Discovering the landmark
On a July drizzling morning, 1911, Hiram Bingham – an ambitious Yale University lecturer and explorer – arrived with a purpose to inquire into what he had heard about the Peruvian Inca ruins. Bingham accompanied by two escorts made his way through thick jungle, crept an overpass made of thin wood stocks fixed together with coiling stems and overcame a boscage with poisonous snakes.
It took the small group two hours of hiking to drop upon a shack covered with grass. The two local farmworkers led them a short way and then passed them to a little boy. Some time later, Bingham eventually bumped up against one of the most important discoveries of the previous century that achieved a place among the New 7 Wonders of the World. We now know it as Machu Picchu.
As well as the other popular monuments honored to be called a wonder, this landmark is fascinating just because it exists and is available for travelers to see. However, this accessibility leads to crowds of visitors. This problem can actually become deadly to many sights’ surrounding conditions. The Inca site is on this list too, with its paths walked by millions of tourists, eroding ruins and the whole place demonstrating tourism signature. The local Ministry of Culture office, thus, made a decision to put a stop to the unfavorable consequences of overcrowding and introduced a new limitation to visiting Machu Picchu. The tickets started having a strict timeframe.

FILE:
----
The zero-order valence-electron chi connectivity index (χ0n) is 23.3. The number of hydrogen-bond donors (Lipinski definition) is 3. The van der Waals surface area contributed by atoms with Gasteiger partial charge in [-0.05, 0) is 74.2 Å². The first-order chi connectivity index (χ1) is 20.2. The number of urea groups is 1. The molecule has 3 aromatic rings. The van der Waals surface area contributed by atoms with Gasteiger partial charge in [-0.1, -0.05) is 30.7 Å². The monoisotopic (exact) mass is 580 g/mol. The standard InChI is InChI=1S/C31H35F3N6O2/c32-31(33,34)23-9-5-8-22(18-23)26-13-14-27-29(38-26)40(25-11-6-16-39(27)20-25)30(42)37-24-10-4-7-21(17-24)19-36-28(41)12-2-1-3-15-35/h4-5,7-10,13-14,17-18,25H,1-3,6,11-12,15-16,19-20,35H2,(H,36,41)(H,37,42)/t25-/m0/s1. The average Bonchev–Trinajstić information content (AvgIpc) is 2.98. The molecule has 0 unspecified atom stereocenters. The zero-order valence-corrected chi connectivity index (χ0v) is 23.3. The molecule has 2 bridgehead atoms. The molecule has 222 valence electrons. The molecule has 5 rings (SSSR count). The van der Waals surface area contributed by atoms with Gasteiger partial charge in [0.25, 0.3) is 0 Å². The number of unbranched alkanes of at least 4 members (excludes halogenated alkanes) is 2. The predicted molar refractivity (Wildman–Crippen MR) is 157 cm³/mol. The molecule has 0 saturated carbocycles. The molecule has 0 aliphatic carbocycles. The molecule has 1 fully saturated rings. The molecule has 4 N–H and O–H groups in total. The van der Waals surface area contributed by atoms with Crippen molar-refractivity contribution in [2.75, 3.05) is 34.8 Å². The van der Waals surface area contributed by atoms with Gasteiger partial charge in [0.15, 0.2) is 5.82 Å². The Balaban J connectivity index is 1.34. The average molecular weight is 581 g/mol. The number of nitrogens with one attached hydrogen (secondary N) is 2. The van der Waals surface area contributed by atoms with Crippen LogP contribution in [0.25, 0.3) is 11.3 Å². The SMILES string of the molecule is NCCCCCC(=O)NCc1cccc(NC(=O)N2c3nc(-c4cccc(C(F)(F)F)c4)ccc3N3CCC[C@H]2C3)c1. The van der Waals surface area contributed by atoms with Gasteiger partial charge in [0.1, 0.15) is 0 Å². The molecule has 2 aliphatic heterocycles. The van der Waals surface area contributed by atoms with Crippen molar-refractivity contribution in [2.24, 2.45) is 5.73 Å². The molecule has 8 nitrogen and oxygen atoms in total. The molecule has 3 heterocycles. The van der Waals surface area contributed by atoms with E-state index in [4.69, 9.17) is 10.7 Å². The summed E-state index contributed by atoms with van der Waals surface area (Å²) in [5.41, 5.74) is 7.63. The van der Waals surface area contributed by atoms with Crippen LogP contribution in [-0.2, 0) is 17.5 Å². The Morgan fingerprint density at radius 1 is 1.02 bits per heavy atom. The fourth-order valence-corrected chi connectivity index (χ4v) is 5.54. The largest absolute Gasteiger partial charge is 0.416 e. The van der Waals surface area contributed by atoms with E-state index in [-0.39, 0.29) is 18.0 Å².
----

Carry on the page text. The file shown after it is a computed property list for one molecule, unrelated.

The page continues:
New entry policy
Since January 1st, 2019, a limited number of visitors may see the ancient site daily. In order to regulate this limitation, tickets are now sold beforehand, with every ticket having a precise admission time. Entering the citadel is possible from 6 a.m. to 2 p.m.
Since the new visit rules were put into practice not long ago, we recommend all travelers who plan witnessing this UNESCO World Heritage Site in the near future buying their tickets well before the trip.
One more important thing to consider is that the time to explore this world’s wonder amounts for just one hour. You will have only 60 minutes to walk the ruins after the appointed entrance time. This means slopping around shouldn’t be on your plan, while a couple of other interesting locations should.
The described regulations may be not brand new to this landmark because the new system was already tried last year – though still providing visitors with more time for examining the place.
According to statistic reports, over 4 million of visitors attended Machu Picchu in 2018. Although it may seem that the newly introduced regulations bring in some inconvenience and stress, hopefully, it will help eliminate the problem of long queues gathering in front of the entrance. And of course timed tickets should make your visit much more comfortable thanks to less crowds inside the citadel. These benefits are worth some extra time spent on buying a ticket beforehand, and bearing in mind it can play a great role in saving one of the world’s most spectacular sights.
To find out more about the new booking system and purchase your tickets online, visit the official website.